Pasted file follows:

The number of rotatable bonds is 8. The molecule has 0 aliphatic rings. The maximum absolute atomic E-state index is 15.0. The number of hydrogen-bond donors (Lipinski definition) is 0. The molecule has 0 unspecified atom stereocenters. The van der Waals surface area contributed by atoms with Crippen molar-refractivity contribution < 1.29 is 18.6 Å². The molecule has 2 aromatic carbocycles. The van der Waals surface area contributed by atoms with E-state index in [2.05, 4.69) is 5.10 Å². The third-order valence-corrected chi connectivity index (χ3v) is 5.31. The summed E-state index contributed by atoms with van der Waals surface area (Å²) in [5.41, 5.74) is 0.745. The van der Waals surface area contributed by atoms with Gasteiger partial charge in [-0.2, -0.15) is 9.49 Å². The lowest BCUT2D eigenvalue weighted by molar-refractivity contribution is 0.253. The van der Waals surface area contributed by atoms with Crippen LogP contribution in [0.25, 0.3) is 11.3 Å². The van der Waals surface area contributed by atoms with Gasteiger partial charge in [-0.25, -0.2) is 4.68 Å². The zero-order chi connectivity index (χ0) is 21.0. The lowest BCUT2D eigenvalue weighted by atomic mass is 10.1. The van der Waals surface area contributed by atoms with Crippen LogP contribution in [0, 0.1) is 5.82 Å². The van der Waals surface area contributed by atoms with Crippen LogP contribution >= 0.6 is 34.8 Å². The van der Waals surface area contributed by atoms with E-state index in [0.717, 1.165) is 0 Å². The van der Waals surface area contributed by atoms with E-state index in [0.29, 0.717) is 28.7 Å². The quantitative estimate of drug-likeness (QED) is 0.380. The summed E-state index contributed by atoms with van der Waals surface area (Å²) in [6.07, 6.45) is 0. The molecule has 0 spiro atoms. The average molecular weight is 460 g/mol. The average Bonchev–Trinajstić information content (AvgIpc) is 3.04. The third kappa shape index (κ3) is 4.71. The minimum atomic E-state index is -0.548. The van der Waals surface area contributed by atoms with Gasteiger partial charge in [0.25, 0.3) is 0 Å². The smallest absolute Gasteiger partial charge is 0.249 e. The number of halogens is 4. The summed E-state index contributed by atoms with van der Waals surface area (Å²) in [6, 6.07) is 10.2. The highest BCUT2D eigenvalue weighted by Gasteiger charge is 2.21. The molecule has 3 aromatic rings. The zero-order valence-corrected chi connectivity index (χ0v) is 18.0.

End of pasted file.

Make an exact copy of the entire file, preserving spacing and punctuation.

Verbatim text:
The number of rotatable bonds is 8. The molecule has 0 aliphatic rings. The maximum absolute atomic E-state index is 15.0. The number of hydrogen-bond donors (Lipinski definition) is 0. The molecule has 0 unspecified atom stereocenters. The van der Waals surface area contributed by atoms with Crippen molar-refractivity contribution < 1.29 is 18.6 Å². The molecule has 2 aromatic carbocycles. The van der Waals surface area contributed by atoms with E-state index in [2.05, 4.69) is 5.10 Å². The third-order valence-corrected chi connectivity index (χ3v) is 5.31. The summed E-state index contributed by atoms with van der Waals surface area (Å²) in [5.41, 5.74) is 0.745. The van der Waals surface area contributed by atoms with Gasteiger partial charge in [-0.2, -0.15) is 9.49 Å². The lowest BCUT2D eigenvalue weighted by molar-refractivity contribution is 0.253. The van der Waals surface area contributed by atoms with Crippen LogP contribution in [0.25, 0.3) is 11.3 Å². The van der Waals surface area contributed by atoms with Gasteiger partial charge in [-0.25, -0.2) is 4.68 Å². The zero-order chi connectivity index (χ0) is 21.0. The lowest BCUT2D eigenvalue weighted by atomic mass is 10.1. The van der Waals surface area contributed by atoms with Crippen LogP contribution in [0, 0.1) is 5.82 Å². The van der Waals surface area contributed by atoms with Crippen LogP contribution >= 0.6 is 34.8 Å². The van der Waals surface area contributed by atoms with E-state index in [0.717, 1.165) is 0 Å². The van der Waals surface area contributed by atoms with E-state index in [0.29, 0.717) is 28.7 Å². The quantitative estimate of drug-likeness (QED) is 0.380. The summed E-state index contributed by atoms with van der Waals surface area (Å²) in [6.07, 6.45) is 0. The molecule has 0 spiro atoms. The average molecular weight is 460 g/mol. The average Bonchev–Trinajstić information content (AvgIpc) is 3.04. The third kappa shape index (κ3) is 4.71. The minimum atomic E-state index is -0.548. The van der Waals surface area contributed by atoms with Gasteiger partial charge in [0.25, 0.3) is 0 Å². The smallest absolute Gasteiger partial charge is 0.249 e. The number of halogens is 4. The summed E-state index contributed by atoms with van der Waals surface area (Å²) in [6, 6.07) is 10.2. The highest BCUT2D eigenvalue weighted by Gasteiger charge is 2.21. The molecule has 3 aromatic rings. The zero-order valence-corrected chi connectivity index (χ0v) is 18.0.